Basic Survival Guide to Functional vs. Non-Functional Testing

Software testing is and will continue to become one of the most influential components of the software development process. If done correctly, testing will help catch costly mistakes and ensure high-quality products are being delivered to the customers. There are multitudes of testing practices that are implemented on a daily basis, but these methodologies are usually divided into two testing groups; functional testing and non-functional testing. We will be giving you the low-down on both. 


What is functional testing?

Functional testing is a type of testing that focuses entirely on the requirements of the software. It requires the tester to verify that each component of the software works in accordance with the specifications that the client has laid out. It is a type of black-box testing that does not require focus on the source code of the application. 


During the functional testing process, each functionality is tested by inputting an appropriate input, checking the output, and then cross-examining that against the expected results that are produced by the clients and identifies the domains where the performance did not meet the expected results. Functional testing can be accomplished either through manual or automated testing. 

What is non-functional testing?

Non-functional testing is where the focus of testing is on the non-functional aspects of the system such as reliability, performance, usability, and more. The focus here is more on how the software application will deal when forced to cope with challenging situations. If only focused on functional testing during the testing process, large issues might escape unnoticed.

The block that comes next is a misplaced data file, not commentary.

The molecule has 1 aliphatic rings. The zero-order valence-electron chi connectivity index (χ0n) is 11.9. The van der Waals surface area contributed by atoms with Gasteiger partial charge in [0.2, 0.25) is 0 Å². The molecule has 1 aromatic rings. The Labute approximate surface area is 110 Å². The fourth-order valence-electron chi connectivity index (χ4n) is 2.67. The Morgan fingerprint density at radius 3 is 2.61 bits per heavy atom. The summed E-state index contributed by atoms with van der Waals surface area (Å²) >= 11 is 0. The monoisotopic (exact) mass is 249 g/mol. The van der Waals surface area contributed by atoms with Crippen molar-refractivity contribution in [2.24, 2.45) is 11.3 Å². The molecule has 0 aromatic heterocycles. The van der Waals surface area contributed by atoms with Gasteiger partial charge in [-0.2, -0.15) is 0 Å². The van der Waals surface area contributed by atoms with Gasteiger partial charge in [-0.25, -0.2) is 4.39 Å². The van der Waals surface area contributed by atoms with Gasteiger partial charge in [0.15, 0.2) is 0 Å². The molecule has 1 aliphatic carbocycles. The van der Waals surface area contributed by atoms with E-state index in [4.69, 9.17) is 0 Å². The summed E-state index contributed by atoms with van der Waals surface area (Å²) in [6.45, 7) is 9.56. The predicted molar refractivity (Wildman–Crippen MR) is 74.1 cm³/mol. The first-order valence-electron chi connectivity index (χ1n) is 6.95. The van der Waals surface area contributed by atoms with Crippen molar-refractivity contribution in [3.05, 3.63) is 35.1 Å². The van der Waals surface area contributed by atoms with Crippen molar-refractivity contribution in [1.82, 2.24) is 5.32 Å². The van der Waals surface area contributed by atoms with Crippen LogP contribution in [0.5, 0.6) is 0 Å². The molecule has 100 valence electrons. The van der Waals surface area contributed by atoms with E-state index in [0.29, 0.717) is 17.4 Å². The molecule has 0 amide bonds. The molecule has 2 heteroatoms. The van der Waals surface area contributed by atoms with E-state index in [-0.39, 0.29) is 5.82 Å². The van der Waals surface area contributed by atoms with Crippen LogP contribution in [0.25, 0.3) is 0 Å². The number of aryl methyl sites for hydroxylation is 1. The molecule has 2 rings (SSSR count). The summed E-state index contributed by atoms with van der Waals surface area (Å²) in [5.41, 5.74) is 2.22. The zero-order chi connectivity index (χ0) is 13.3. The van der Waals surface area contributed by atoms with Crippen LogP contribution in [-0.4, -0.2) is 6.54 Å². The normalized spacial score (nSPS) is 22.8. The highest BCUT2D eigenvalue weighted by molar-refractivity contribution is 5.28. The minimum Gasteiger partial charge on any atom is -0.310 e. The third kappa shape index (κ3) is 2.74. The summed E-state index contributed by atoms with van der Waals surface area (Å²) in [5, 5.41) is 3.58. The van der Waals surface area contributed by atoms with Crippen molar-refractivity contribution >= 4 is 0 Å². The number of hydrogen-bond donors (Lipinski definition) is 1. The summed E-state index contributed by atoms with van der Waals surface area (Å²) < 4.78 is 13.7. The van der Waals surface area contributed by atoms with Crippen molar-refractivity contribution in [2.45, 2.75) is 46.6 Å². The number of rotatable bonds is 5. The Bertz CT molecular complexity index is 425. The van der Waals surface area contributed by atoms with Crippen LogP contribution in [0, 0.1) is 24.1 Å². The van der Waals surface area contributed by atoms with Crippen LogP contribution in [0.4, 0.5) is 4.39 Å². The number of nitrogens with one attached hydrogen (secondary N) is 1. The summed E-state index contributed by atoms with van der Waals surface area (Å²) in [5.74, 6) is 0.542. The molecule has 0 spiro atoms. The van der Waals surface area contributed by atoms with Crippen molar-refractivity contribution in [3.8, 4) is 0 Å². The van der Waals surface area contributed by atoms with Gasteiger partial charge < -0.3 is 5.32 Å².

Non-functional testing helps provide the user with the best experience possible as it focuses on how competent and effective the program is during certain loads and situations. It defines the way the system operates rather than the specific functions. Enabling non-functional testing allows for businesses to guarantee that the software is sturdy and reliable for its users. 

Types of functional testing

  • Unit testing: the individual components of the software system are tested, usually by developers. It does not check the overall functionality of the software, but rather units to validate that they perform as designed.
  • Integration testing: the individual units are now combined and tested as a whole. This is to check if there are any faults of defects in the interactions between the smaller components of the software system.
  • System testing: where the complete and unified software system is tested. This is conducted to see if the system complies with the requirements set forth. 
  • User acceptance testing: This type of testing looks at the acceptability rate of the system. It checks the compliance with the requirements and ensures that it is acceptable to release to the public and can handle real-world situations and problems.
  • Smoke testing: are quick functional tests that focus on the build of the software and if it is stable enough to continue on or needs further improvement.
  • Regression testing: verifies that if there are any new features or functionalities that it does not change or impact any of the already existing features.